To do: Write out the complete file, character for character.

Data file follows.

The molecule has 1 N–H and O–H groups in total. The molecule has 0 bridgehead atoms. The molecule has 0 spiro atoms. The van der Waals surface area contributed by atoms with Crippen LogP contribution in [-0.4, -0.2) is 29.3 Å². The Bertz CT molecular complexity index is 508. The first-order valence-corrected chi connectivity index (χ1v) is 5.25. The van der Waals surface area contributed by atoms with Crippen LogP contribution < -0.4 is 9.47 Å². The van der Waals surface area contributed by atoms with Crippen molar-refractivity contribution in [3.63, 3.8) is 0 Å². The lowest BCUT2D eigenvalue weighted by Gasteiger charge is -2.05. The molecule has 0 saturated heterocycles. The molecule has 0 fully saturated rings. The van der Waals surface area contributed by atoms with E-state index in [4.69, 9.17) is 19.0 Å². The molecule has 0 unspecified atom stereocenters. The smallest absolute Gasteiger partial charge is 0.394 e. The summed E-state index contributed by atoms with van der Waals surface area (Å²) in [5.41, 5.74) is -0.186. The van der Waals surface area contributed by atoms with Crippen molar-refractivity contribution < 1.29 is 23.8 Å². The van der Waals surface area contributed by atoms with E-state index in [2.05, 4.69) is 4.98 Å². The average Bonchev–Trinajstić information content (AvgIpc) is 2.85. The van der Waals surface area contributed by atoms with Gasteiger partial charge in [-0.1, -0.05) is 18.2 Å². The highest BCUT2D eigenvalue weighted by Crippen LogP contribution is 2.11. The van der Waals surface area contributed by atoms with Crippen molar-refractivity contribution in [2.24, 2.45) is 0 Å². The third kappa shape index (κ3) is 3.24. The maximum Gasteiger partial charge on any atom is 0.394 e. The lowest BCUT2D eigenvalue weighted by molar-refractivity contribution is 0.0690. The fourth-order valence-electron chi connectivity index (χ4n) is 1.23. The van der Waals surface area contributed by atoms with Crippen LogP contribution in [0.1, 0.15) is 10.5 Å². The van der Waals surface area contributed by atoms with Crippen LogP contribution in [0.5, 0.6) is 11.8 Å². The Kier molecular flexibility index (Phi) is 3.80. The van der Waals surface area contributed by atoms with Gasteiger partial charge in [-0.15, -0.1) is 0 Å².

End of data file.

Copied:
The molecule has 1 N–H and O–H groups in total. The molecule has 0 bridgehead atoms. The molecule has 0 spiro atoms. The van der Waals surface area contributed by atoms with Crippen LogP contribution in [-0.4, -0.2) is 29.3 Å². The Bertz CT molecular complexity index is 508. The first-order valence-corrected chi connectivity index (χ1v) is 5.25. The van der Waals surface area contributed by atoms with Crippen LogP contribution < -0.4 is 9.47 Å². The van der Waals surface area contributed by atoms with Crippen molar-refractivity contribution in [3.63, 3.8) is 0 Å². The lowest BCUT2D eigenvalue weighted by Gasteiger charge is -2.05. The molecule has 0 saturated heterocycles. The molecule has 0 fully saturated rings. The van der Waals surface area contributed by atoms with E-state index in [4.69, 9.17) is 19.0 Å². The molecule has 0 unspecified atom stereocenters. The smallest absolute Gasteiger partial charge is 0.394 e. The summed E-state index contributed by atoms with van der Waals surface area (Å²) in [5.41, 5.74) is -0.186. The van der Waals surface area contributed by atoms with Crippen molar-refractivity contribution < 1.29 is 23.8 Å². The van der Waals surface area contributed by atoms with E-state index in [2.05, 4.69) is 4.98 Å². The average Bonchev–Trinajstić information content (AvgIpc) is 2.85. The van der Waals surface area contributed by atoms with Gasteiger partial charge in [-0.1, -0.05) is 18.2 Å². The highest BCUT2D eigenvalue weighted by Crippen LogP contribution is 2.11. The van der Waals surface area contributed by atoms with Crippen molar-refractivity contribution in [2.24, 2.45) is 0 Å². The third kappa shape index (κ3) is 3.24. The maximum Gasteiger partial charge on any atom is 0.394 e. The lowest BCUT2D eigenvalue weighted by molar-refractivity contribution is 0.0690. The fourth-order valence-electron chi connectivity index (χ4n) is 1.23. The van der Waals surface area contributed by atoms with Crippen LogP contribution in [0.1, 0.15) is 10.5 Å². The van der Waals surface area contributed by atoms with Crippen LogP contribution in [0.5, 0.6) is 11.8 Å². The Kier molecular flexibility index (Phi) is 3.80. The van der Waals surface area contributed by atoms with Gasteiger partial charge in [-0.15, -0.1) is 0 Å².